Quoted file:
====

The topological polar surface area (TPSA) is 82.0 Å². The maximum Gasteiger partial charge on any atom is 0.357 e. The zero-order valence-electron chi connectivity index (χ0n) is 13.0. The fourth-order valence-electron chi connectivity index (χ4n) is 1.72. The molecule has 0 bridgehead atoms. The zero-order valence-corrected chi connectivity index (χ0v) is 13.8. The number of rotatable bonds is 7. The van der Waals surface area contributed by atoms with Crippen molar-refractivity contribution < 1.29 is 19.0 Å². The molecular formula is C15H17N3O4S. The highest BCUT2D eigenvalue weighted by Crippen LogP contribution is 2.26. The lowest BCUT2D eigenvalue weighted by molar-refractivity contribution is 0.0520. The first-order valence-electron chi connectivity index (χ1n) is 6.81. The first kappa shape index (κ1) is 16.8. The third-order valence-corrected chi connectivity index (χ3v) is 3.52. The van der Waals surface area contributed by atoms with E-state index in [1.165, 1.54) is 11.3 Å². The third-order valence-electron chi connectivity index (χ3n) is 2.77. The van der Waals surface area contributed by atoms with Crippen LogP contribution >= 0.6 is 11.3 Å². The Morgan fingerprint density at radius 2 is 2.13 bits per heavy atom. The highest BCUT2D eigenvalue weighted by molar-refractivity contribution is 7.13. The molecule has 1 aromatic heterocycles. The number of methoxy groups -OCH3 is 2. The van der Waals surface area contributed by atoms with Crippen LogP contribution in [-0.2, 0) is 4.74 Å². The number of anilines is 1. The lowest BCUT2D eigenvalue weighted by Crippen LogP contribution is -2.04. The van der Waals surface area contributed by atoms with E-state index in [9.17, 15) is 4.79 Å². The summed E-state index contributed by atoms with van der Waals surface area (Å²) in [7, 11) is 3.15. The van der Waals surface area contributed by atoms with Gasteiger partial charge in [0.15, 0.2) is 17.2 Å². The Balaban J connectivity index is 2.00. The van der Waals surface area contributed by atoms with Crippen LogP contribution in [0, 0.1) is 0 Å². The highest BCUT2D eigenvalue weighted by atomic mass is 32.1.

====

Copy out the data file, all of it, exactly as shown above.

The topological polar surface area (TPSA) is 82.0 Å². The maximum Gasteiger partial charge on any atom is 0.357 e. The zero-order valence-electron chi connectivity index (χ0n) is 13.0. The fourth-order valence-electron chi connectivity index (χ4n) is 1.72. The molecule has 0 bridgehead atoms. The zero-order valence-corrected chi connectivity index (χ0v) is 13.8. The number of rotatable bonds is 7. The van der Waals surface area contributed by atoms with Crippen molar-refractivity contribution < 1.29 is 19.0 Å². The molecular formula is C15H17N3O4S. The highest BCUT2D eigenvalue weighted by Crippen LogP contribution is 2.26. The lowest BCUT2D eigenvalue weighted by molar-refractivity contribution is 0.0520. The first-order valence-electron chi connectivity index (χ1n) is 6.81. The first kappa shape index (κ1) is 16.8. The third-order valence-corrected chi connectivity index (χ3v) is 3.52. The van der Waals surface area contributed by atoms with E-state index in [1.165, 1.54) is 11.3 Å². The third-order valence-electron chi connectivity index (χ3n) is 2.77. The van der Waals surface area contributed by atoms with Crippen LogP contribution >= 0.6 is 11.3 Å². The Morgan fingerprint density at radius 2 is 2.13 bits per heavy atom. The highest BCUT2D eigenvalue weighted by molar-refractivity contribution is 7.13. The molecule has 1 aromatic heterocycles. The number of methoxy groups -OCH3 is 2. The van der Waals surface area contributed by atoms with Crippen LogP contribution in [-0.2, 0) is 4.74 Å². The number of anilines is 1. The lowest BCUT2D eigenvalue weighted by Crippen LogP contribution is -2.04. The van der Waals surface area contributed by atoms with E-state index in [9.17, 15) is 4.79 Å². The summed E-state index contributed by atoms with van der Waals surface area (Å²) in [7, 11) is 3.15. The van der Waals surface area contributed by atoms with Gasteiger partial charge in [0.15, 0.2) is 17.2 Å². The Balaban J connectivity index is 2.00. The van der Waals surface area contributed by atoms with Crippen LogP contribution in [0, 0.1) is 0 Å². The highest BCUT2D eigenvalue weighted by atomic mass is 32.1.